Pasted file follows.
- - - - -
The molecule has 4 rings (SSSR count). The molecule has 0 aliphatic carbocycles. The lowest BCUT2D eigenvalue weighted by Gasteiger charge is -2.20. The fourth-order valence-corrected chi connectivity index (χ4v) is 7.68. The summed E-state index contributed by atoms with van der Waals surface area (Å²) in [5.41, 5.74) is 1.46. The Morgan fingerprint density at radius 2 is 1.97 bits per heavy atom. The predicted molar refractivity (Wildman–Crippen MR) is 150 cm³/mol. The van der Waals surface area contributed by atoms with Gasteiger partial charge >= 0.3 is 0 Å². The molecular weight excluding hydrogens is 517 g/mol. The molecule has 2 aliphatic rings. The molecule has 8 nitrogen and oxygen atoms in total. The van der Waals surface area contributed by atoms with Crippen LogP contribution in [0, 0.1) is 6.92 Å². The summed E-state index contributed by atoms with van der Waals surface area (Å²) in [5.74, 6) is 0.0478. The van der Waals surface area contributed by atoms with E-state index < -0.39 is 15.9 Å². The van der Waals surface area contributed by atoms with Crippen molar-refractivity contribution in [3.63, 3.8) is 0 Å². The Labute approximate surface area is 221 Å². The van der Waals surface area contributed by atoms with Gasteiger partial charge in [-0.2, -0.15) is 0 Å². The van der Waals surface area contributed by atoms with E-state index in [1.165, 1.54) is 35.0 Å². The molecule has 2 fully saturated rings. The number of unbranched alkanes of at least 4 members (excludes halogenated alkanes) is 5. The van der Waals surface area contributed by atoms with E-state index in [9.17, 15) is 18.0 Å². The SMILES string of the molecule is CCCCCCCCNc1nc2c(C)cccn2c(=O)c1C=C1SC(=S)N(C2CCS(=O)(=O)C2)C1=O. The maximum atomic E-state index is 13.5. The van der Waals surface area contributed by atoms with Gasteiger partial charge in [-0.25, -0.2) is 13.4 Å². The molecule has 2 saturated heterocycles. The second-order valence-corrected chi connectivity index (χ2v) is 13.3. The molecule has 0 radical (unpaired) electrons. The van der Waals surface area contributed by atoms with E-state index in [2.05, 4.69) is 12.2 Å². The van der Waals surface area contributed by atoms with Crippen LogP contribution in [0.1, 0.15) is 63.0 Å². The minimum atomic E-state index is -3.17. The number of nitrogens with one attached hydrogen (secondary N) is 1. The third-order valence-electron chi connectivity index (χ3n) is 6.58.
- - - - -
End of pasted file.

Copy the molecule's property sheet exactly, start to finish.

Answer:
The molecule has 4 rings (SSSR count). The molecule has 0 aliphatic carbocycles. The lowest BCUT2D eigenvalue weighted by Gasteiger charge is -2.20. The fourth-order valence-corrected chi connectivity index (χ4v) is 7.68. The summed E-state index contributed by atoms with van der Waals surface area (Å²) in [5.41, 5.74) is 1.46. The Morgan fingerprint density at radius 2 is 1.97 bits per heavy atom. The predicted molar refractivity (Wildman–Crippen MR) is 150 cm³/mol. The van der Waals surface area contributed by atoms with Gasteiger partial charge >= 0.3 is 0 Å². The molecular weight excluding hydrogens is 517 g/mol. The molecule has 2 aliphatic rings. The molecule has 8 nitrogen and oxygen atoms in total. The van der Waals surface area contributed by atoms with Crippen LogP contribution in [0, 0.1) is 6.92 Å². The summed E-state index contributed by atoms with van der Waals surface area (Å²) in [5.74, 6) is 0.0478. The van der Waals surface area contributed by atoms with E-state index < -0.39 is 15.9 Å². The van der Waals surface area contributed by atoms with Crippen molar-refractivity contribution in [3.63, 3.8) is 0 Å². The Labute approximate surface area is 221 Å². The van der Waals surface area contributed by atoms with Gasteiger partial charge in [-0.2, -0.15) is 0 Å². The van der Waals surface area contributed by atoms with E-state index in [1.165, 1.54) is 35.0 Å². The molecule has 2 fully saturated rings. The number of unbranched alkanes of at least 4 members (excludes halogenated alkanes) is 5. The van der Waals surface area contributed by atoms with E-state index in [9.17, 15) is 18.0 Å². The SMILES string of the molecule is CCCCCCCCNc1nc2c(C)cccn2c(=O)c1C=C1SC(=S)N(C2CCS(=O)(=O)C2)C1=O. The maximum atomic E-state index is 13.5. The van der Waals surface area contributed by atoms with Gasteiger partial charge in [-0.25, -0.2) is 13.4 Å². The molecule has 2 saturated heterocycles. The second-order valence-corrected chi connectivity index (χ2v) is 13.3. The molecule has 0 radical (unpaired) electrons. The van der Waals surface area contributed by atoms with E-state index in [2.05, 4.69) is 12.2 Å². The van der Waals surface area contributed by atoms with Crippen LogP contribution in [0.1, 0.15) is 63.0 Å². The minimum atomic E-state index is -3.17. The number of nitrogens with one attached hydrogen (secondary N) is 1. The third-order valence-electron chi connectivity index (χ3n) is 6.58.